Next, you’ll want to use specific design tactics to draw attention to other items on the menu that you want to keep top of mind. Changing fonts and text sizes or using boxes or special characters can draw catch guests’ eyes as they’re glancing through a multi-page menu.

    This is particularly applicable for your puzzles. If putting puzzles in the prime spot on your menu takes up valuable real estate, consider putting these items lower down on the menu but drawing attention with a boxed outline or shaded background.

    2. Write Your Descriptions

    Descriptions do make a difference. While you may think your menu items are self-explanatory, writing clear and distinct descriptions have actually been shown to increase sales by 27%, in addition to measurably improving guests’ attitude towards the restaurant and its food.


    If you don’t have the resources or space on the menu to provide descriptions for all of your items, consider a description for your stars and puzzles to get more sales to these money-makers.

    One restaurant that epitomizes awesome menu descriptions is Crave Mad for Chicken in Boston. Just see how much time and effort they put into writing about their namesake double-fried chicken and tell me you wouldn’t order that as soon as you sat down.

    3. Design Your Menu

    Now, it’s time to get creative and pair your profit-driven layout with a unique, on-brand menu design.

    Not an artist? No problem. There are plenty of do-it-yourself, drag-and-drop options to help build your menu online, like Canva. Alternatively, you can look into hiring a freelance designer to turn your layout into a work of art.

    Remember, the importance of design cannot be overstated. For first-time guests, it’s a chance to set expectations and showcase your brand in the setting of your restaurant.


    One last point on menu design – consider removing the dollar signs from your menu prices (i.e. the menu price should be “10” instead or “$10”).

    While this seems like a trivial thing, research from Cornell University found that guests who saw a menu where prices did not have dollar signs “spent significantly more than those who received a menu with prices showing a dollar sign.”

    4. Take it Online

    The good news is there’s no shortage of space online. For your website, you can upload multiple menus (i.e. brunch, dinner, and your wine list). See how Buttermilk and Bourbon, a southwestern small plates restaurant, does this below. If you’re no web developer, work with your tech-savvy employees, or hire a website development team to help build this crucial part of your website out. You should also make sure that your restaurant menu is on posted on websites such as Yelp and TripAdvisor.

    You should also be cognizant of how your menu appears on sites where you have less direct control, like Google my Business or third-party ordering sites and apps like GrubHub, UberEats, and Doordash. Given that mobile online food ordering will be a $38 billion industry by next year, you certainly shouldn’t be avoiding the menu engineering work to be done online.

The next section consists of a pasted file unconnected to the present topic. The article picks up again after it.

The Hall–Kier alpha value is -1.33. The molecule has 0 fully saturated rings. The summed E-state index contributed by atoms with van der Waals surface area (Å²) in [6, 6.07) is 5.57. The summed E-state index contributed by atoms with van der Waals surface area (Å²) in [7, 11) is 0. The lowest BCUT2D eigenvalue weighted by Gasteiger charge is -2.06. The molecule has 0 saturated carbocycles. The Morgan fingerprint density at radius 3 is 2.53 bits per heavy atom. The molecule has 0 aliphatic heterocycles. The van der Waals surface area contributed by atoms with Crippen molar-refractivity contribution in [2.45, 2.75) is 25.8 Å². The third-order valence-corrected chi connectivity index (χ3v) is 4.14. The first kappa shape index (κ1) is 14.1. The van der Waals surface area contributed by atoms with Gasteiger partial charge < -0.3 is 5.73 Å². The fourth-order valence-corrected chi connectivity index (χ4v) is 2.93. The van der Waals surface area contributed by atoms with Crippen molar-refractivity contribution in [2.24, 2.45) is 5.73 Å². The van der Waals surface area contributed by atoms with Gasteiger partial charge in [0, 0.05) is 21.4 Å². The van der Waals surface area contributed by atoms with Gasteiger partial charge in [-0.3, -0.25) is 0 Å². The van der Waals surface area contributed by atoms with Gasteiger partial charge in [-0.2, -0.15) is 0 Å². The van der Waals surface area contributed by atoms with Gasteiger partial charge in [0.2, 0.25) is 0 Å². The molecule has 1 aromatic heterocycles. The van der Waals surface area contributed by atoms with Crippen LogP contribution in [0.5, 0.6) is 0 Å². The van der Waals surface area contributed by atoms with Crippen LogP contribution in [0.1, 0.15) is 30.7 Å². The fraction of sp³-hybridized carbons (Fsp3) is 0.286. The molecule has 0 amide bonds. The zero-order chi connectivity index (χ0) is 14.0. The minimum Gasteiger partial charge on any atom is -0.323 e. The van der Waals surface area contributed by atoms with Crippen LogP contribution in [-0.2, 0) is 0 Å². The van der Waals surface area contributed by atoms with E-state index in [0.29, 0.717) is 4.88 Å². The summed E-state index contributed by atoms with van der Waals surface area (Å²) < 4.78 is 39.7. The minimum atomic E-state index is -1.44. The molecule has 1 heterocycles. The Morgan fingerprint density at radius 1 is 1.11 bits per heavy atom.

Activity-Based Costing and Menu Engineering

    Allow us to throw one more wrench into the menu engineering discussion.

    Since price has such an enormous impact menu engineering, it’s worth exploring pricing at as granular a level as you can get. This is where activity-based costing (ABC) comes in, which is a costing method that attributes costs in a restaurant to the menu items created from those specific costs rather than applying a uniform markup to all items based on total overhead costs.

    As an example, a pizzeria might think about how much money it costs to run its oven each month, and then distribute the cost of gas and electricity for running that oven – in addition to all other overhead costs – to the entire menu. However activity-based costing suggests all costs pertaining to the pizza oven be only applied to items cooked in the pizza oven, just as the costs to run the fryers should only be applied to fried foods, and costs to keep the walk-in freezer running be applied only to items stored in the freezer at some point.

    If the concept of activity-based costing still makes you scratch your head, check out the video below for an explanation.

    To prove out this concept, a restaurant in Hong Kong that offered both individual menu items and a buffet was analyzed. The cost for the dinner buffet was 128 Hong Kong dollars, but the total cost for all menu items on the buffet was closer to 162 Hong Kong dollars from an ABC perspective.

    This is a prime example as to why restaurants should consider activity-based costing in their menu engineering. Allocating costs to specific menu items results in more accurate prices and could potentially keep your restaurant in business, so track what labor, machinery, and utilities go into making a menu item – not just the ingredients.

    The best way to apply ABC to menu engineering is to:

    • Gather up your overhead costs for your restaurant.
    • Compile your sales by menu item.
    • Trace which costs can be directly attributed to each menu item.
    • Fairly distribute each overhead cost to the menu items that are made from those overhead costs.
    • Adjust your menu prices periodically to reflect changes in activity-based costs.

    Getting Your Menu Engineering Degree

    Menu engineering can certainly seem like a monumental task, but when you break down your steps, it’s not too difficult. Gathering data, sorting by profitability, attributing costs properly, organizing your menu, and getting it designed are five clear, manageable steps that all great restaurateurs have been able to accomplish – and you’re no exception!


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    AJ Beltis
    AJ Beltis

    AJ Beltis is a freelance writer with almost a decade of experience in the restaurant industry. He currently works as a content specialist at HubSpot, and previously as a blogger at Toast.